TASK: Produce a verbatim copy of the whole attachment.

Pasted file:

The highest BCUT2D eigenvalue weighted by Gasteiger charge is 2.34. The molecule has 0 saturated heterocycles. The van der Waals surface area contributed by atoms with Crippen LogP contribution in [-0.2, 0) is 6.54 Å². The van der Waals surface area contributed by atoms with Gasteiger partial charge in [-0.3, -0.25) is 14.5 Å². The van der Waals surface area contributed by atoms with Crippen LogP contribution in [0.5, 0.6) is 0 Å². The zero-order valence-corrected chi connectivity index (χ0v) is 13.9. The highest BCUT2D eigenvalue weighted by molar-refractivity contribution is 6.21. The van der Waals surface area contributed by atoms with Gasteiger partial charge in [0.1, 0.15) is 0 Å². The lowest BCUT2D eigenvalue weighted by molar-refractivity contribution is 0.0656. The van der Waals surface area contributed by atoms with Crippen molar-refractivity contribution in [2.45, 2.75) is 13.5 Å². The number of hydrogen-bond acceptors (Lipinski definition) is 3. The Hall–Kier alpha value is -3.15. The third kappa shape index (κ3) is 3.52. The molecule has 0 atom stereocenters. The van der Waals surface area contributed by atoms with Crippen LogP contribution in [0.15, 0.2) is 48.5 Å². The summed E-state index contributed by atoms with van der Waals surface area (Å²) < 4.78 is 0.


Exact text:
The highest BCUT2D eigenvalue weighted by Gasteiger charge is 2.34. The molecule has 0 saturated heterocycles. The van der Waals surface area contributed by atoms with Crippen LogP contribution in [-0.2, 0) is 6.54 Å². The van der Waals surface area contributed by atoms with Gasteiger partial charge in [-0.3, -0.25) is 14.5 Å². The van der Waals surface area contributed by atoms with Crippen LogP contribution in [0.5, 0.6) is 0 Å². The zero-order valence-corrected chi connectivity index (χ0v) is 13.9. The highest BCUT2D eigenvalue weighted by molar-refractivity contribution is 6.21. The van der Waals surface area contributed by atoms with Gasteiger partial charge in [0.1, 0.15) is 0 Å². The lowest BCUT2D eigenvalue weighted by molar-refractivity contribution is 0.0656. The van der Waals surface area contributed by atoms with Crippen molar-refractivity contribution in [2.45, 2.75) is 13.5 Å². The number of hydrogen-bond acceptors (Lipinski definition) is 3. The Hall–Kier alpha value is -3.15. The third kappa shape index (κ3) is 3.52. The molecule has 0 atom stereocenters. The van der Waals surface area contributed by atoms with Crippen LogP contribution in [0.15, 0.2) is 48.5 Å². The summed E-state index contributed by atoms with van der Waals surface area (Å²) < 4.78 is 0.